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thor. And I remember, that when Mr. Cotes and I formerly talked with him about antient Chronology, I found his Notions so weak, that I expected very little from his own Chronology, when it should be publish'd. Which Expectation altho' I used to suggest to my Friends before such Publication, yet would none of them believe me at that Time, though they did afterward. The fame Sir Isaac Newton did also so imperfectly understand the farnous Prophecy of Daniel's Lxx Weeks, and some of the Prophecies in the Revelation of St. John, even after the successful.Labours of the great Mr. Mede (whom I have heard him own as the best of its Expositors) and others following him, that, upon fpending once with him alone, A. D. 1706, about four Hours on the Apocalypse, I could hardly as. sent to more than one of his Expositions, viz. the Distinction of the IV Monarchies in prophetick Language, Geographically, as well as Chronologically; which therefore, by his Permission, I preserved in ry own Essay on that Book, p. 258, 259 of the frst Edition, and p. 296, 297, 298, of the second. Tho' after all it must be allowed, that Sir Isaac Newton's Judgment did not fail him near fɔ often in his Exposition of Prophecies, (unless we except that of the Lxx Weeks, which seems to me exceeding weak) as it did in his Chronology. Of which Matters, see my Confutation of bis Chronology, and short View of bis Expositions of Daniel and the Revelation : Of which hereafter.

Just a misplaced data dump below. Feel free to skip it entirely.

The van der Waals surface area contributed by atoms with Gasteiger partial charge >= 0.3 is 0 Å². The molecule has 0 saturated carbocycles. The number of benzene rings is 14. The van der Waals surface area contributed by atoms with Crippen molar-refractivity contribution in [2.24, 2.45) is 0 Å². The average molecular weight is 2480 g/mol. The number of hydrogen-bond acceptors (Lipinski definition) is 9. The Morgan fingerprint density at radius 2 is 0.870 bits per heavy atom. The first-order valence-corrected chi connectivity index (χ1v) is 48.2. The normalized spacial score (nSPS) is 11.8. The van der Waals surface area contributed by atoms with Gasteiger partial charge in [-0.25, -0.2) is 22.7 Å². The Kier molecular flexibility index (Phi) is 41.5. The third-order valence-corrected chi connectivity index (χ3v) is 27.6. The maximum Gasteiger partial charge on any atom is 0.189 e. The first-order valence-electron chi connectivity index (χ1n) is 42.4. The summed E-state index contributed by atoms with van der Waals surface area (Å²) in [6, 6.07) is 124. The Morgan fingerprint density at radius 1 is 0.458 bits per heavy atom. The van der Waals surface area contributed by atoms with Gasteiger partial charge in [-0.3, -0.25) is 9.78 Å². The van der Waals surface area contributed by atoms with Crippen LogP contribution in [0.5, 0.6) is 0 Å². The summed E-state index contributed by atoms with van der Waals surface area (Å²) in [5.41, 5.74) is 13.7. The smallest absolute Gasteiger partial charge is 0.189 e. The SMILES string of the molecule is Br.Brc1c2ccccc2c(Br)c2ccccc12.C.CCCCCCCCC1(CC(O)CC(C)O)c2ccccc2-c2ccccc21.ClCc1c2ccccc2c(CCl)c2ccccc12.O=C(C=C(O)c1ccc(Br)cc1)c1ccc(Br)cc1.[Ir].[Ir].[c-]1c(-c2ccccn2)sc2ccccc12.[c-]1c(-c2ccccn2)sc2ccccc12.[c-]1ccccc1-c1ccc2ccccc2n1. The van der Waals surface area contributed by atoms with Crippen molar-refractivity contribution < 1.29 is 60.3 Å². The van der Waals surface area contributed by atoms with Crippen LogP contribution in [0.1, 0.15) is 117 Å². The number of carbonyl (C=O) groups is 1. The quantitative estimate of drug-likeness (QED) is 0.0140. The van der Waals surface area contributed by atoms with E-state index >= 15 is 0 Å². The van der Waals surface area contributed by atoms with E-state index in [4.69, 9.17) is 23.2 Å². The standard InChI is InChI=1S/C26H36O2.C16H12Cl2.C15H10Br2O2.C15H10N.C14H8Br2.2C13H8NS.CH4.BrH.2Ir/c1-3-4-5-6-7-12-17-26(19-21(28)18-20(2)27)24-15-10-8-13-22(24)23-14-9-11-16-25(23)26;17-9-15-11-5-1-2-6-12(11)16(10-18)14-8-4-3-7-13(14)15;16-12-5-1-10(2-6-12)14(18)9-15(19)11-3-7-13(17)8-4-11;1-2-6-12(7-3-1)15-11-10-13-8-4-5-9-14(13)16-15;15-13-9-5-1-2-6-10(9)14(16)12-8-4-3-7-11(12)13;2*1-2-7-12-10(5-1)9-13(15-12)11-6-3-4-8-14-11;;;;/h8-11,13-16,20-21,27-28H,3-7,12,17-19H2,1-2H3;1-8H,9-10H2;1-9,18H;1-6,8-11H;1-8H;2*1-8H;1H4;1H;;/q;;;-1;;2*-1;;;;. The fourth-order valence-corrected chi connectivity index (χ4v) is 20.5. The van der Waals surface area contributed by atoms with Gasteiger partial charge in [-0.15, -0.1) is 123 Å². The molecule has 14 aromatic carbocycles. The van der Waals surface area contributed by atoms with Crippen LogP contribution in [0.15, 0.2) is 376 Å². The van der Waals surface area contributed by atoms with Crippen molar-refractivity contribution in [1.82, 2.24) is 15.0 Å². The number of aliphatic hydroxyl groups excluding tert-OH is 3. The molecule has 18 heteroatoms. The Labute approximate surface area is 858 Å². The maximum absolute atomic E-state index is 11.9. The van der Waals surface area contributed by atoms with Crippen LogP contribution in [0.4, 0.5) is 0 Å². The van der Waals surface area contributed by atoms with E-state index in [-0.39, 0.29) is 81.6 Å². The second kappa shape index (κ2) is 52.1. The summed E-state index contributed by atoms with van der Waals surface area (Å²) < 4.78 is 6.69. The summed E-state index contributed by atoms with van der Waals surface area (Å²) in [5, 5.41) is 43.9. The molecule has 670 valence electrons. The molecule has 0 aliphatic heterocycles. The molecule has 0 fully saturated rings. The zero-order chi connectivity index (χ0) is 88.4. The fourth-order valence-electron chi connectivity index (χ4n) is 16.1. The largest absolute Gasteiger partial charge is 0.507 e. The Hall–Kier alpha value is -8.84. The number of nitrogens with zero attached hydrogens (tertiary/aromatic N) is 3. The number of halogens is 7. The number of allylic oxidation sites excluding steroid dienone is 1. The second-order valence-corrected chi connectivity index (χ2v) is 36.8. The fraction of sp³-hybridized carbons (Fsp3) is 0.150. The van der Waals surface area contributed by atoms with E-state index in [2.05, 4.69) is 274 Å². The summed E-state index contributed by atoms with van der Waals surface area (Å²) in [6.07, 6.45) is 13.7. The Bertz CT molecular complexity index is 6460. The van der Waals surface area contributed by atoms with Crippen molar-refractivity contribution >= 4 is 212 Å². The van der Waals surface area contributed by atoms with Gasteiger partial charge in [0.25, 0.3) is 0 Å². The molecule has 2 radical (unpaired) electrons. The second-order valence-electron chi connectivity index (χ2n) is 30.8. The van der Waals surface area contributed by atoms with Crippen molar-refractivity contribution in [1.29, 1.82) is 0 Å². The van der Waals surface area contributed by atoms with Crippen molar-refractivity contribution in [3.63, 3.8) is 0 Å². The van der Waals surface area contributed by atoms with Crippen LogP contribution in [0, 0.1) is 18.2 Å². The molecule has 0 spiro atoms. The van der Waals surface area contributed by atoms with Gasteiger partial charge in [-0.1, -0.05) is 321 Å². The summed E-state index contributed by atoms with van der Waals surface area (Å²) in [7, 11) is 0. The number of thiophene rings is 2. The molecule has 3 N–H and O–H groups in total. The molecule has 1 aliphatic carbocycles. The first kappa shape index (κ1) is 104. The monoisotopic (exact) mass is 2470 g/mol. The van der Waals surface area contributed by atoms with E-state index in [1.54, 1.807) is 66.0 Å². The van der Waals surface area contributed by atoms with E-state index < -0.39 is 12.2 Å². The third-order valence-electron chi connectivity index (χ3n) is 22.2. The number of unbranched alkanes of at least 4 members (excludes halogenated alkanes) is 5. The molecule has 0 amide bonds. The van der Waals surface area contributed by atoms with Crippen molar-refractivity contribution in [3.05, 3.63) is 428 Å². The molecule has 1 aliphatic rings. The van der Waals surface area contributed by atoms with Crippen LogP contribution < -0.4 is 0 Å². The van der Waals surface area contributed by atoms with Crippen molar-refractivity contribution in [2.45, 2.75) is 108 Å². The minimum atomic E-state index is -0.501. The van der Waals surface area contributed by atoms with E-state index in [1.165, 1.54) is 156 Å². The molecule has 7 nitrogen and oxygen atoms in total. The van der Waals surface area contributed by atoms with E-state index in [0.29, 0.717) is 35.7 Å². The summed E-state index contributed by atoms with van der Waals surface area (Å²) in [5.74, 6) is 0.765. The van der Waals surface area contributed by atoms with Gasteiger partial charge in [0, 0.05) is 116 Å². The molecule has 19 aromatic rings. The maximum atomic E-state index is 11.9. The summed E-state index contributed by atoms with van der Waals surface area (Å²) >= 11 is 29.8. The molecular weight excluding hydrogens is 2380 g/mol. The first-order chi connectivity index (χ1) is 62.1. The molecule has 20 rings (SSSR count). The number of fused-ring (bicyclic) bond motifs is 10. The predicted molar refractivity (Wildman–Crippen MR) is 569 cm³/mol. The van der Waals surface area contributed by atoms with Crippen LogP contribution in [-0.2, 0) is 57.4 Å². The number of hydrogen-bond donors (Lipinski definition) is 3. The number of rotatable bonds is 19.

During my being Chaplain to Bishop Moor, which was from 1694 to 1698, Bishop Burnet, who was his particular Friend, committed to his Perusal his Explication of the xxxix Articles of the Church of England in MS. who committed it to my Perusal; without the least Indication who was the Author.. Wherein I made a few Corrections ; which I suppose were communicated to him. But when I returned the MS. Bishop Moor asked me, Whom I took to be the Author ? I immediately added, that No-body could write it but Bishop Burnet : Whom he then allowed to be the true Author.